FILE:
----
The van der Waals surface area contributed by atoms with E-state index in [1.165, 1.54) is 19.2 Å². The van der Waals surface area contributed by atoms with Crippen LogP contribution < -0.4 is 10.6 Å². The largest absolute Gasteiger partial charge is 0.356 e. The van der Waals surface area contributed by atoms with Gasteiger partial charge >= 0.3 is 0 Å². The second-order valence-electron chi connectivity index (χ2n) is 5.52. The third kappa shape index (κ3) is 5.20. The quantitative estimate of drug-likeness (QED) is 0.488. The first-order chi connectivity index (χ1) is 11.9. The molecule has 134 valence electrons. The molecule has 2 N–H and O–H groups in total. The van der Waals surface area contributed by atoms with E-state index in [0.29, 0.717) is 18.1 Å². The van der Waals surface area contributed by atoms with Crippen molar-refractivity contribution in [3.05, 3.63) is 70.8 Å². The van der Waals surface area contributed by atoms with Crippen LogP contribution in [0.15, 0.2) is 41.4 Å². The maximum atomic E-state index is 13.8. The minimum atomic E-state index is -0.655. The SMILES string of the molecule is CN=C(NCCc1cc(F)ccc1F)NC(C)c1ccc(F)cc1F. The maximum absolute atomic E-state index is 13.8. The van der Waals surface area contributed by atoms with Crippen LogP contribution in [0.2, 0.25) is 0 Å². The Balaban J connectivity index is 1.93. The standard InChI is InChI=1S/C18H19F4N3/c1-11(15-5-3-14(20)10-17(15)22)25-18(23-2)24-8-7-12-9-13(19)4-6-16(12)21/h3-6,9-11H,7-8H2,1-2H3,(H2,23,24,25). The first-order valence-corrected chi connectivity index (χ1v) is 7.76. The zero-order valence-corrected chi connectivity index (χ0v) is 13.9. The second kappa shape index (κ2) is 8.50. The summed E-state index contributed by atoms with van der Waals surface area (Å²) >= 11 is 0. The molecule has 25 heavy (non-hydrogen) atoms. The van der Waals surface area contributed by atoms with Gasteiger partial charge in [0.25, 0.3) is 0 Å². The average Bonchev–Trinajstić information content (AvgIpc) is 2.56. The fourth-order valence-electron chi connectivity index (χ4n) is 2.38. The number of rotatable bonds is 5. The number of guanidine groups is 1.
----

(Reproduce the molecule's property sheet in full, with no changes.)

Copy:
The van der Waals surface area contributed by atoms with E-state index in [1.165, 1.54) is 19.2 Å². The van der Waals surface area contributed by atoms with Crippen LogP contribution < -0.4 is 10.6 Å². The largest absolute Gasteiger partial charge is 0.356 e. The van der Waals surface area contributed by atoms with Gasteiger partial charge >= 0.3 is 0 Å². The second-order valence-electron chi connectivity index (χ2n) is 5.52. The third kappa shape index (κ3) is 5.20. The quantitative estimate of drug-likeness (QED) is 0.488. The first-order chi connectivity index (χ1) is 11.9. The molecule has 134 valence electrons. The molecule has 2 N–H and O–H groups in total. The van der Waals surface area contributed by atoms with E-state index in [0.29, 0.717) is 18.1 Å². The van der Waals surface area contributed by atoms with Crippen molar-refractivity contribution in [3.05, 3.63) is 70.8 Å². The van der Waals surface area contributed by atoms with Crippen LogP contribution in [0.15, 0.2) is 41.4 Å². The maximum atomic E-state index is 13.8. The minimum atomic E-state index is -0.655. The SMILES string of the molecule is CN=C(NCCc1cc(F)ccc1F)NC(C)c1ccc(F)cc1F. The maximum absolute atomic E-state index is 13.8. The van der Waals surface area contributed by atoms with Crippen LogP contribution in [0.2, 0.25) is 0 Å². The Balaban J connectivity index is 1.93. The standard InChI is InChI=1S/C18H19F4N3/c1-11(15-5-3-14(20)10-17(15)22)25-18(23-2)24-8-7-12-9-13(19)4-6-16(12)21/h3-6,9-11H,7-8H2,1-2H3,(H2,23,24,25). The first-order valence-corrected chi connectivity index (χ1v) is 7.76. The zero-order valence-corrected chi connectivity index (χ0v) is 13.9. The second kappa shape index (κ2) is 8.50. The summed E-state index contributed by atoms with van der Waals surface area (Å²) >= 11 is 0. The molecule has 25 heavy (non-hydrogen) atoms. The van der Waals surface area contributed by atoms with Gasteiger partial charge in [0.25, 0.3) is 0 Å². The average Bonchev–Trinajstić information content (AvgIpc) is 2.56. The fourth-order valence-electron chi connectivity index (χ4n) is 2.38. The number of rotatable bonds is 5. The number of guanidine groups is 1.